Hall (1984). Appendix II – Japanese and American Contrasts, with Special Reference to the MA. (The dance of life: The other dimension of time.)

Hall, E. T. (1984). Appendix II – Japanese and American Contrasts, with Special Reference to the MA. In The dance of life: The other dimension of time (pp. 208–215). Garden City, NY: Anchor Press/Doubleday.

“The closest one can come to understanding Japanese time is to approach via the route of MA. MA is time-space. … in the West we pay particular attention to the arrangement of objects, and in Japan it is the arrangement of the spaces — the intervals, MA — that are attended. In speech this means that it is the silences between words that also carry meaning and are significant.” (p 208)

“MA is categorized as nine different varieties of experience: _Himorogi_, _Hashi_, _Yami_, _Suki_, _Utsuroi_, _Utsushimi_, _Sabi_, _Susabi_, and _Michiyuki_.” (p 209)

“_Himorogi_ stands for two things: the sacred descent place of the Kami (the original pre-Buddhist, pre-Shinto Gods), and the exact moment when this occurred. … It is a little bit like concentrating the essence of the event into a momentary flash, which is just the opposite of the Hopi notion that many important things require repeated small ceremo- [page break] nies spread out over time.” (p 209-210)

“_Hashi_ means ‘to bridge.’ It underscores the bridging function in both time and space and gives buildings a special significance which is almost sacred. _Hashi_ also means the space between two things (the time between two events) and implies dividing up the world. _Hashi_ also stands for edges, spaces between, and bridging.” (p 210)

“_Yami_ is the world of darkness from which the Kami come and to which they return.” (p 210)

“_Suki_ MA means aperture, but because of the etymology of the word it carries a connotation of ‘like’ and the French concept of ‘chic’ (_furyu_).” (p 211)

“_Utsuroi_ encompasses the whole process of change. … Mind, trees, and grasses are symbolic of growth and change. … Waves and currents in the ocean with their constant motion are symbolic of eternity.” (p 212)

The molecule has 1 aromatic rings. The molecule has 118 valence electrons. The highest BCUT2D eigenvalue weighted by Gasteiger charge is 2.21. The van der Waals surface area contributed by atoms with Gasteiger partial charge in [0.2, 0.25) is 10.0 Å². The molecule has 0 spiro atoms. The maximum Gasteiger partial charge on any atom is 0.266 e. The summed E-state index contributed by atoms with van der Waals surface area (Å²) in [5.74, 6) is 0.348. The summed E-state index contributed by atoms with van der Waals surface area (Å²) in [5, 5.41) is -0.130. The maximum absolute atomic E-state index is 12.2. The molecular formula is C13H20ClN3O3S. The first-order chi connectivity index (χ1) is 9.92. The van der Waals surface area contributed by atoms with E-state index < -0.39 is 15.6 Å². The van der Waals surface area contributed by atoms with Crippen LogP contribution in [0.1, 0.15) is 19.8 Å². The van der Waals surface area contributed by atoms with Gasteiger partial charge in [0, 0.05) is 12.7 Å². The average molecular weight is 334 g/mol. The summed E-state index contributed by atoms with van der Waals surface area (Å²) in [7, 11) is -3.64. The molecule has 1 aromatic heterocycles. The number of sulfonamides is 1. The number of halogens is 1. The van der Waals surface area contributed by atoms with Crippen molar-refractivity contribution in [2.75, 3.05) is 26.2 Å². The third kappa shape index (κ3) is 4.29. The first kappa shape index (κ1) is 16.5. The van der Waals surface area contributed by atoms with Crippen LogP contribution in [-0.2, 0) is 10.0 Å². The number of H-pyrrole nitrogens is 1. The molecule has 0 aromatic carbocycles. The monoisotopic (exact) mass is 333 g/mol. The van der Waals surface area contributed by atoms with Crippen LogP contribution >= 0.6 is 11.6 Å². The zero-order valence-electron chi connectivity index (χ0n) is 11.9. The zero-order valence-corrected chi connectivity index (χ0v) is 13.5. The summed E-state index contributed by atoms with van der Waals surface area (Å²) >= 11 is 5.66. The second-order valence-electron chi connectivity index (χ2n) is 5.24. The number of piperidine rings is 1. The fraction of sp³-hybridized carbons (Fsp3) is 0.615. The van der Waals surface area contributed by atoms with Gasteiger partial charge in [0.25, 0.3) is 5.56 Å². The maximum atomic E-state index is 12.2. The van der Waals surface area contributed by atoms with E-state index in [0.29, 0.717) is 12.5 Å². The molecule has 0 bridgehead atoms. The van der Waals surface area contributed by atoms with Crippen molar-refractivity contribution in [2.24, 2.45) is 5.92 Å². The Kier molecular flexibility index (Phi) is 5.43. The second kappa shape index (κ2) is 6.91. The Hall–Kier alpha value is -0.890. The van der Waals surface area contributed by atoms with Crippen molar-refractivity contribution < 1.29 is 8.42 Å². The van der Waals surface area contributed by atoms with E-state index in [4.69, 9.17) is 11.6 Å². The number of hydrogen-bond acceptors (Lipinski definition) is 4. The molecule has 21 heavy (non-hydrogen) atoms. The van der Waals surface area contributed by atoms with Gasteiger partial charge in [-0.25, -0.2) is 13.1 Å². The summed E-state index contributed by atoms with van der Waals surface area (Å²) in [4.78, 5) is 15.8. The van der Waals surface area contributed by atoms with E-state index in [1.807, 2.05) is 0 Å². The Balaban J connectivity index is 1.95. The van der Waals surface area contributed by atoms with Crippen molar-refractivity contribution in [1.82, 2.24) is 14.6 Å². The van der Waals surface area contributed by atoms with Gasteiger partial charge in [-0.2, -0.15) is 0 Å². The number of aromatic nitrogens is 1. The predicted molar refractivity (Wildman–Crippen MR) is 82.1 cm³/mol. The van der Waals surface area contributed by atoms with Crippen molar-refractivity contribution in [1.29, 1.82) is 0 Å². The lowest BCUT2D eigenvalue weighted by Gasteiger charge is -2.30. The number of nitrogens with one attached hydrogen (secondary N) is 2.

“_Utsushimi_ stands for the physical projected into reality and _Utsushimi_ MA is the place where life is lived — the house or home.” (p 212)

“_Sabi_ — like _Utsuroi_ and _Himorogi_ — evokes images of ‘the precise moment,’ but it includes something else, another inevitable force in life: the process of death, decay, and the life cycle.” (p 212)

“_Susabi_ MA referred originally to the playing of games by the Kami. There is something whimsical in _Susabi_, something more than paradoxical.” (p 212)

“_Michiyuki_ MA deals with pauses — pauses and stops on journeys. … Similarly, the traditional Japanese garden frequently has stepping — stones which are so arranged that one has to stop and look down and then look up again and in doing so one sees a different perspective for each step.” (p 213)

“This matter of shifting from one world to the next is paralleled in the daily relations between people who move between the world of the formal public self (_tatemae_) and the [page break] private self (_honne_). One world is formally ritualistic and preoccupied with status, the other is informal, warm, close, friendly, and egalitarian.” (p 213-214)

“A recent characteristic of commercial, social, and academic life that does not augur well for stability in our culture is the extremely ‘trendy’ nature of our society. The fact that something is new means more to us than anything. Apart from antiques, which are in a special category, that something or someone is old evokes images of the scrap heap regardless of how much inherent value remains.” (p 214)

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